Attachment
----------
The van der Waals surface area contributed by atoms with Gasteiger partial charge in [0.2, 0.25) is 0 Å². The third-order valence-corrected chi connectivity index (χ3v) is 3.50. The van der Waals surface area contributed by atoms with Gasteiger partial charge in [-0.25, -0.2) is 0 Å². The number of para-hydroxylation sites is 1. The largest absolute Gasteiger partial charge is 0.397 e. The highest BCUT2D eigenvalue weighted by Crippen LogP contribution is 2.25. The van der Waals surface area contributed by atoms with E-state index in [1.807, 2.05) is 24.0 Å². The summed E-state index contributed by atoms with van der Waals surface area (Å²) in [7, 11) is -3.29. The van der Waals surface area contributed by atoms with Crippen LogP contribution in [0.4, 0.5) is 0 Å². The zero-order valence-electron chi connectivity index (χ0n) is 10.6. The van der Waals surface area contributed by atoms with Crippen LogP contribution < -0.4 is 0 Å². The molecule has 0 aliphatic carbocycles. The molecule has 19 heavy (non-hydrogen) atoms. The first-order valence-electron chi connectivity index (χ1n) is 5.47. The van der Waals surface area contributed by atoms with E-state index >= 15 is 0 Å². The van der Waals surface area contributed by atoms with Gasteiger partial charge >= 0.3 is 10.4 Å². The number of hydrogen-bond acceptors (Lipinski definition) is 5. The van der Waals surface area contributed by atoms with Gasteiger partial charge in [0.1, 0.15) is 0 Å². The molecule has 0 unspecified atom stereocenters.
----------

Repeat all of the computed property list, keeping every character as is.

The van der Waals surface area contributed by atoms with Gasteiger partial charge in [0.2, 0.25) is 0 Å². The third-order valence-corrected chi connectivity index (χ3v) is 3.50. The van der Waals surface area contributed by atoms with Gasteiger partial charge in [-0.25, -0.2) is 0 Å². The number of para-hydroxylation sites is 1. The largest absolute Gasteiger partial charge is 0.397 e. The highest BCUT2D eigenvalue weighted by Crippen LogP contribution is 2.25. The van der Waals surface area contributed by atoms with E-state index in [1.807, 2.05) is 24.0 Å². The summed E-state index contributed by atoms with van der Waals surface area (Å²) in [7, 11) is -3.29. The van der Waals surface area contributed by atoms with Crippen LogP contribution in [0.4, 0.5) is 0 Å². The zero-order valence-electron chi connectivity index (χ0n) is 10.6. The van der Waals surface area contributed by atoms with Crippen LogP contribution < -0.4 is 0 Å². The molecule has 0 aliphatic carbocycles. The molecule has 19 heavy (non-hydrogen) atoms. The first-order valence-electron chi connectivity index (χ1n) is 5.47. The van der Waals surface area contributed by atoms with E-state index >= 15 is 0 Å². The van der Waals surface area contributed by atoms with Gasteiger partial charge >= 0.3 is 10.4 Å². The number of hydrogen-bond acceptors (Lipinski definition) is 5. The van der Waals surface area contributed by atoms with Gasteiger partial charge in [0.1, 0.15) is 0 Å². The molecule has 0 unspecified atom stereocenters.